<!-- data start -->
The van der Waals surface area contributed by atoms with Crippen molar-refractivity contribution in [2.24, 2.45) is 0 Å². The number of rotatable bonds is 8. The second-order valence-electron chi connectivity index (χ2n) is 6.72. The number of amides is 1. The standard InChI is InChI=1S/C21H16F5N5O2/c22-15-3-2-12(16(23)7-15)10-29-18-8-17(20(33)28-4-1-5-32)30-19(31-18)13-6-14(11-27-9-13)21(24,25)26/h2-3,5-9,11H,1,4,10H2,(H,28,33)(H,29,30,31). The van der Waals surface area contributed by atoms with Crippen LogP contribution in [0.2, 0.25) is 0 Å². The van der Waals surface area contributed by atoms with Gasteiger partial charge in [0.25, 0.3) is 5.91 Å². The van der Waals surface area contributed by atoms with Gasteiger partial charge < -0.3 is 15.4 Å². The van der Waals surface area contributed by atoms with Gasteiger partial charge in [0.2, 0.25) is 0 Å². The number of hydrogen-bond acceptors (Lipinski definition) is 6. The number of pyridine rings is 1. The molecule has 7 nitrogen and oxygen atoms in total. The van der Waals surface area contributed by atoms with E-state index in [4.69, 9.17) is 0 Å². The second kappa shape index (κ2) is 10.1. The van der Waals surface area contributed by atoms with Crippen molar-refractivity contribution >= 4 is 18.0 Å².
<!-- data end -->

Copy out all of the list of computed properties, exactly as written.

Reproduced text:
The van der Waals surface area contributed by atoms with Crippen molar-refractivity contribution in [2.24, 2.45) is 0 Å². The number of rotatable bonds is 8. The second-order valence-electron chi connectivity index (χ2n) is 6.72. The number of amides is 1. The standard InChI is InChI=1S/C21H16F5N5O2/c22-15-3-2-12(16(23)7-15)10-29-18-8-17(20(33)28-4-1-5-32)30-19(31-18)13-6-14(11-27-9-13)21(24,25)26/h2-3,5-9,11H,1,4,10H2,(H,28,33)(H,29,30,31). The van der Waals surface area contributed by atoms with Crippen LogP contribution in [0.2, 0.25) is 0 Å². The van der Waals surface area contributed by atoms with Gasteiger partial charge in [0.25, 0.3) is 5.91 Å². The van der Waals surface area contributed by atoms with Gasteiger partial charge < -0.3 is 15.4 Å². The van der Waals surface area contributed by atoms with Gasteiger partial charge in [0.2, 0.25) is 0 Å². The number of hydrogen-bond acceptors (Lipinski definition) is 6. The number of pyridine rings is 1. The molecule has 7 nitrogen and oxygen atoms in total. The van der Waals surface area contributed by atoms with E-state index in [4.69, 9.17) is 0 Å². The second kappa shape index (κ2) is 10.1. The van der Waals surface area contributed by atoms with Crippen molar-refractivity contribution >= 4 is 18.0 Å².